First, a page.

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Virtual reality exclusives - a good or bad thing?

Virtual Reality Exclusives – A Good or Bad Thing?

A couple of days ago Oculus held a conference to unveil the consumer version of their Rift headset. The conference was also in place to reveal several surprises: an Xbox partnership, a 10 million dollar pool to help indie developers, the announcement of various companies that are already on board developing for Oculus, and some Oculus exclusives. If Oculus was looking for something to help them stand out from its competition, they may have done just that. Whether you agree with that or not, Oculus have certainly done their best to get the ball rolling in the attempt to make VR a thing and not just a short-lived fad. The reveal of the actual working consumer Rift headset, the confirmation of big developers working on VR, and even the release of actual trailers showing game samples have made VR seem that much more real, that much closer – rather than futuristic dreams of fancy.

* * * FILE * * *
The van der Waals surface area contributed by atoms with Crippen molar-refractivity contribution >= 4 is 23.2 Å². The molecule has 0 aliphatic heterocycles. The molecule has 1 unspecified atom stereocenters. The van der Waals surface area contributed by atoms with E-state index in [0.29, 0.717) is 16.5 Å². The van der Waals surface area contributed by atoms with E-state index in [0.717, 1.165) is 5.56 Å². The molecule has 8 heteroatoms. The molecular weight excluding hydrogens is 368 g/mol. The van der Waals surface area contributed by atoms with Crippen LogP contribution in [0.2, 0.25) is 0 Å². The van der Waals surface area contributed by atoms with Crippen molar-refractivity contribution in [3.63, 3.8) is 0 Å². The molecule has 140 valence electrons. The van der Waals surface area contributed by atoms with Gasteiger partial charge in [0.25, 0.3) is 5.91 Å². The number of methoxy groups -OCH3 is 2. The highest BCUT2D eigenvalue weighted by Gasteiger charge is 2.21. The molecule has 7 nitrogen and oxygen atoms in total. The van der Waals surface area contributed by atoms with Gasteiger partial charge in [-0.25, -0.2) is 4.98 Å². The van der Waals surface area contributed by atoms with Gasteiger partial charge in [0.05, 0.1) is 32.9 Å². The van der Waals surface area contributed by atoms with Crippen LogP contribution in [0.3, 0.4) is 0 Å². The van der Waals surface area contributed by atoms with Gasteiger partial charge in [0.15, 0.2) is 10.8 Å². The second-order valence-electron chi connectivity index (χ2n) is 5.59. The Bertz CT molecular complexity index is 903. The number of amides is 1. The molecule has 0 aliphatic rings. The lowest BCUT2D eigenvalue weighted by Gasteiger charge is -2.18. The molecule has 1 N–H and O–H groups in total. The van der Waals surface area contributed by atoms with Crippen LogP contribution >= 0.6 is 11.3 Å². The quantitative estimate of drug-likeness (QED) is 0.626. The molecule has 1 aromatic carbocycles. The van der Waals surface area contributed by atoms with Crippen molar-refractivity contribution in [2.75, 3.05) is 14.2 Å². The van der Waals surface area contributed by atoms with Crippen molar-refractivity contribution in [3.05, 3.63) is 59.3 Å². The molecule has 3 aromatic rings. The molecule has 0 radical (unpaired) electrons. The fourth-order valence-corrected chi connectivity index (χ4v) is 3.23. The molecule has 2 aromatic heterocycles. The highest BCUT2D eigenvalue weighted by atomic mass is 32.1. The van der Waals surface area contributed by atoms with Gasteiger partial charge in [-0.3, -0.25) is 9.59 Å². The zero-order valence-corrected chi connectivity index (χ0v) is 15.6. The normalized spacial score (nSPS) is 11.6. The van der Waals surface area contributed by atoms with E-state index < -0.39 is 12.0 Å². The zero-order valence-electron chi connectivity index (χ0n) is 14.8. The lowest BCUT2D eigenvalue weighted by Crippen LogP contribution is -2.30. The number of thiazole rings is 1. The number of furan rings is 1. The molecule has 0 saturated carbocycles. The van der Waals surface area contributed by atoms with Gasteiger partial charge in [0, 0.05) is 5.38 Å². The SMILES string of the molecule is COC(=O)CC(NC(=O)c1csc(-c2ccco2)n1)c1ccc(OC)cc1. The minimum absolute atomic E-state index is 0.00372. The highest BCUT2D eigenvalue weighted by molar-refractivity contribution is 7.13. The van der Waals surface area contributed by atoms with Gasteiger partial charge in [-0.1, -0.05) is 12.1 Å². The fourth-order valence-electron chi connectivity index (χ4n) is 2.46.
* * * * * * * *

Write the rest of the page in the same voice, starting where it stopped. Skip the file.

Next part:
Now, I can see why Oculus would do everything it can to create incentive for indie developers and big companies to make games for its system. Without content the headset would simply gather dust and VR hopefuls would quickly lose hope for the new tech. What struck me as odd, was that Oculus had plans in motion for Oculus exclusives. The developers at Insomniac, creators of Sunset Overdrive and the Ratchet and Clank series, announced that they will be releasing Edge of Nowhere exclusively for Oculus. This is perhaps Oculus’ attempt at creating that one amazing game that makes people want to convert in droves to their system. To be honest, I hope that that one amazing game does appear; I would love to see VR stick around, regardless of the headset, and develop further. If you’ve not seen the Edge of Nowhere trailer I’ve provided it below.

However, the announcement of exclusives has me wondering if we’ll be seeing another console war type battle between VR headsets. With the Samsung Gear VR working exclusively with the Note 4 it seems likely that the competition will be between Oculus, Morpheus, and the Vive. For those that don’t have a Note 4, I’m sceptical as to whether the incentive will be there for people to purchase both the headset and the phablet. This is even more concerning considering that no VR headset has released a sales price, with the exception of Oculus’ worst case scenario pricing. With the assumption that each headset is going to have a rather high price tag; the addition of exclusives drives home the fact that the VR companies know consumers will only be picking one headset – if any.